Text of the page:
We have a saying at our house we call, "Mexican Hot Plate Syndrome." It refers to doing something you know is bad, but you just can't help yourself. I'm sure you've encountered the syndrome at your local Mexican restaurant. It occurs when they deliver a hot-out-of-the-oven plate to your table. The waiter is wearing huge oven mitts and implores you, "Don't touch the plate; it is very hot." So what do you do as soon as he sets it down and turns his back? You sneak out one finger and touch the edge of plate. Yikes! He was right! Dang! This story was all to set up our pretty Tea Time oven mitts project. They contain a hidden layer of Insul-Bright thermal batting between their linen front and lining, so they could certainly pick up a hot plate of enchiladas. However, they would be even more perfect to lift a whistling tea kettle from the stove.
No tea party is complete without tea towels. Ours are made of a beautiful natural linen, keeping true to the tea towel's heritage, which comes to us by way of Great Britain where it originated as a special drying cloth for expensive tea services. Linen was the fabric of choice because its smooth, simple weave was unlikely to scratch fine china or glass. Our towel set is a perfect match for the other appliquéd members of our Tea Time team. And although quite similar to our napkins project, we show you a slightly different method for hemming and applying the bottom border accent.
We love placemats, because they are such a versatile table setting option. You don't need nearly as much fabric as you do for an entire tablecloth. In fact, with their smaller proportions, they're a great way to bring together a number of colors, patterns and textures. Our table for two includes lovely quilted and appliquéd placemats. Their accent bands feature a diamond quilting pattern, while the main place-setting panels have repeating rows of parallel quilted stitch lines. Picking different styles of quilting within one project is a simple yet striking way to add a little spice. As with our other Tea Time projects, this one has a bold, double-layer appliqué highlight.
Do you remember the first cup of tea you had as a child? I do, and I recall how charmed I was by the little cups and saucers, how delighted I was with the tiny sandwiches and pretty cookies. What a wonderful world of grace and gentility. That's the world of our S4H Tea Time Collection. Today, we're making napkins, which are a perfect beginner project and a great way to practice hemming and corners. Our Tea Time set finishes at a generous 20" x 20" and includes both a lovely border accent and a sweet appliquéd teacup. We made just two napkins, but you could whip up a whole tea party's worth in an afternoon. It's fun to choose mix-and-match fabrics for the appliqués so each guest gets his/her own unique teacup and saucer.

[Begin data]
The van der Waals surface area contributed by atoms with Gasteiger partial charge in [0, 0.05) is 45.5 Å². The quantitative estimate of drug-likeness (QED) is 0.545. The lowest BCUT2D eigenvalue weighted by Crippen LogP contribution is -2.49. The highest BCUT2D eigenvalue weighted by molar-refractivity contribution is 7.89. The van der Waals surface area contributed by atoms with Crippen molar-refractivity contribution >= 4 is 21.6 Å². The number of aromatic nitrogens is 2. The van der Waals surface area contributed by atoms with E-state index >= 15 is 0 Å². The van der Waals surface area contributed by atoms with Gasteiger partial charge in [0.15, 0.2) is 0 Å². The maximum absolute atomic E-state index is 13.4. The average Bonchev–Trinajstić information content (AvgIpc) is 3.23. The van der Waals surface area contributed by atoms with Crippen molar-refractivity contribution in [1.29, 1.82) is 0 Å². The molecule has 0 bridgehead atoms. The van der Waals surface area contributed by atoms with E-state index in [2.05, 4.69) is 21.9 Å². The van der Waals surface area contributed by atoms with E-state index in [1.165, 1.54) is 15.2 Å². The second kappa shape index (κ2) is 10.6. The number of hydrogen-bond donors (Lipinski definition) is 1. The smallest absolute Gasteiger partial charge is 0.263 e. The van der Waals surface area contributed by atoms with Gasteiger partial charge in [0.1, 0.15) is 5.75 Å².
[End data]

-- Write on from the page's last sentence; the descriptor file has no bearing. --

"If you are cold, tea will warm you; if you are heated, it will cool you; if you are depressed, it will cheer you; if you are excited, it will calm you."
–William Gladstone, British Prime Minister 1868-1894.
Mr. Gladstone has it right, tea time is always a good time. That's why we chose it as the theme of our latest kitchen series; a beautiful set of five projects with elegant teapot, teacup and teaspoon appliqué accents... everything you need for a lovely tea party. Linen base fabric ties everything together as do the delicate prints from Bunny Hill by Lily & Will and the splash of bright contrast fabric from Riley Blake Designs. So easy to do; let's make tea for two!
I'm of the opinion you can never have too many kitchen towels. It's an extra bonus when they are so pretty they actually make you want to clean up! We started with plain white store-bought towels, then added fabric and ribbon strips to build a band of beauty along the bottom. Tie up three or more with a bow and a sweet handmade tag, and you have a bundle of lovely linens for Mom.
Hot pads are a great project for scraps because they are small, simple shapes that cry out for mixing and matching. We 'stretched' our possibilities by making a long, two-handed version. Kind of like those 'idiot mittens' you used to have as a kid; one mitten on the each end of a string that ran through the arms of your coat. However, we didn't think 'idiot hot pads' sounded very good. I don't know about you, but I always set down my pot holders on opposite sides of the kitchen so when I need both to pull something out of the oven or off the stove, I never seem to have two within reach. Problem solved, and a very pretty solution to boot!